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raised panel doors

Plumsquare's picture

there has got to be a simple approach to drawing raised panel doors than what I am using. I have seen several tutorials on different subjects but not one specifically for raised panels.

Dave? anyone?

LARRY

 

"Start by doing what's necessary, then what's possible, and suddenly you are doing the impossible"

St. Francis of Assisi

DaveRichards's picture

Raised Panels (post #155301, reply #1 of 5)

Larry, I've done DCB blog entries in the past on raised panel doors although they may have been done on the old blog platform.

What do you need to end up with from your doors? Are you looking at drawing all five parts as separate components or do you just need to represent a raised panel door? If you need the five parts, what are you thinking about for edge profiles on the rails and stiles and what profile would your raised panel have?

I'll put something together tonight for you.

Dave

Plumsquare's picture

raised panels (post #155301, reply #2 of 5)

I would like to learn both. if i need  a quick drawing for a customer or a detailed drawing for the shop with a cut list. i am currently working on doors with 1/4 round with step on the stiles & rails and coved panels. The door will only be 10-1/2" wide by 48" tall so it will have 2 panel and a mid rail.

Thanks for any help that you can give me.

 

Larry 

LARRY

 

"Start by doing what's necessary, then what's possible, and suddenly you are doing the impossible"

St. Francis of Assisi

DaveRichards's picture

Done. (post #155301, reply #3 of 5)

Larry, I did a quick tutorial for you here: http://www.finewoodworking.com/item/30274/easy-and-easier-raised-panel-doors

I'll add a thing for the tall door after I get my boy to bed.

larinUP's picture

Tutorial (post #155301, reply #4 of 5)

   Dave,

Liked your tutorial, especially the second method. We discussed making everything in place before at SMC a long time ago. At the time I did not appreciate the advise, but now I'm a believer.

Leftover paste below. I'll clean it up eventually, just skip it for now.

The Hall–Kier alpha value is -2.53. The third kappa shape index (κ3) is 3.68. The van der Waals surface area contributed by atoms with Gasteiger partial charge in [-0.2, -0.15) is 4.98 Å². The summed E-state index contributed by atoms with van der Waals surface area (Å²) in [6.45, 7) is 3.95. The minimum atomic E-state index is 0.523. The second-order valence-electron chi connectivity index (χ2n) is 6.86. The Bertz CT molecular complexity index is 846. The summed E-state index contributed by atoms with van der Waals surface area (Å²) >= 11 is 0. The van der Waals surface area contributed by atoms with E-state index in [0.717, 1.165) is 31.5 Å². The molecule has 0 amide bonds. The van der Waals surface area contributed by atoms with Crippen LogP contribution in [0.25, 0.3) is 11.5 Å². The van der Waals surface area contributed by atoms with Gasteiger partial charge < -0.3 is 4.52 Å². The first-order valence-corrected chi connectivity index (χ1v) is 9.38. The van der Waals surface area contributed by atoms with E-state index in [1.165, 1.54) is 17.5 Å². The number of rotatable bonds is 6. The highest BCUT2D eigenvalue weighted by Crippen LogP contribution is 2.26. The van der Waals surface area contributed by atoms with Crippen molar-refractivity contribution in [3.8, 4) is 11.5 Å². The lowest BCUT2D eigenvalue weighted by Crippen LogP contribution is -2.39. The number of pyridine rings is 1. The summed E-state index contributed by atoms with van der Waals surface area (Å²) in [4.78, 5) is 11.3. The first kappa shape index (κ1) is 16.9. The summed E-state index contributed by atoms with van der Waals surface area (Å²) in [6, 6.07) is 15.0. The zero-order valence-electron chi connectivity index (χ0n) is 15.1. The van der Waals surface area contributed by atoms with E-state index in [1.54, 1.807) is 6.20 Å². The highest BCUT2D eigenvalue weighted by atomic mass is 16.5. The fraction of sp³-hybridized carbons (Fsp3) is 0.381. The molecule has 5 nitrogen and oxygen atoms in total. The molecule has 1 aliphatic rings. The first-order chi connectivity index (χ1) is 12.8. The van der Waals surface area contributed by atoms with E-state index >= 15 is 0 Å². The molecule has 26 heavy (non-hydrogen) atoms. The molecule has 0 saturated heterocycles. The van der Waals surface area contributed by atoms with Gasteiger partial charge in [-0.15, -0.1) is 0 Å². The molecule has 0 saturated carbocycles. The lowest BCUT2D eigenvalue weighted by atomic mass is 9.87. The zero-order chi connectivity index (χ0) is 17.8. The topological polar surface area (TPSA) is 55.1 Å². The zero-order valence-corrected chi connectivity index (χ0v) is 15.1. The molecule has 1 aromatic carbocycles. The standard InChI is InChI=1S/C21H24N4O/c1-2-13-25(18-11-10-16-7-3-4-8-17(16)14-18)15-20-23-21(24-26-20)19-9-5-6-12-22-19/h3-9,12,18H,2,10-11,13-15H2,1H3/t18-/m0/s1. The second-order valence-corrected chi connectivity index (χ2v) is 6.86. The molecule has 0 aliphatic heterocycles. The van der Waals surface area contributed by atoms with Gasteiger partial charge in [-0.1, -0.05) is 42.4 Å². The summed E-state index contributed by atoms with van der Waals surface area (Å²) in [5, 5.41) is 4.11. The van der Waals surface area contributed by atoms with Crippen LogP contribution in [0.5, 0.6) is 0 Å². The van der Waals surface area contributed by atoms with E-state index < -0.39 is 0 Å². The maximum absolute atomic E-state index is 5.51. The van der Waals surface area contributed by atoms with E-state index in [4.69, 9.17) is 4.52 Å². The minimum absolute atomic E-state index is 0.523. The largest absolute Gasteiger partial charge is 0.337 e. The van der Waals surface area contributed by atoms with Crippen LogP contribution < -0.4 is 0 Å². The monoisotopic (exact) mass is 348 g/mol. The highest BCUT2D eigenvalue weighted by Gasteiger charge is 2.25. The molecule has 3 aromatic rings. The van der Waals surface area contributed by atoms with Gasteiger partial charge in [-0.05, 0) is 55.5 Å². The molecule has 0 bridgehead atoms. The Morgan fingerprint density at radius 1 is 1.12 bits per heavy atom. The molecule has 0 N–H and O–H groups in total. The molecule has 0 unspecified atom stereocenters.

Using the rectangle - push/pull method is very efficient - few or no measurements,   not necessary to use move tool, etc. Components are a must for this method.

 

You can't over emphasize what you said at the conclusion:

"One last thing I would like to point out about the way I drew the five-piece door. Everything was drawn in place. Once I had the stiles in place, all of the other dimensions of the door parts are based on them. I didn't draw any components somewhere else and move them into place."

 

larinUP (the other Larry)

DaveRichards's picture

Thank you Larry. I'm glad (post #155301, reply #5 of 5)

Thank you Larry.

I'm glad it was helpful for you. I'm also happy that the build things in place stuff makes sense.

I have seen some SketchUp tutorials that show building models by drawing each part laid out on the ground plane and then moving them into place to assemble the model. This method is always prone to errors and requires a lot more work. It also means you have to know every dimension to be able to draw the parts. In the five part door, I had no need to know the length of the rails or the length and width of the panel. I knew they had to fit and that was enough. Once the model is completed, I'll let the cutlist tell me how big the pieces need to be.

Cheers,

 

Dave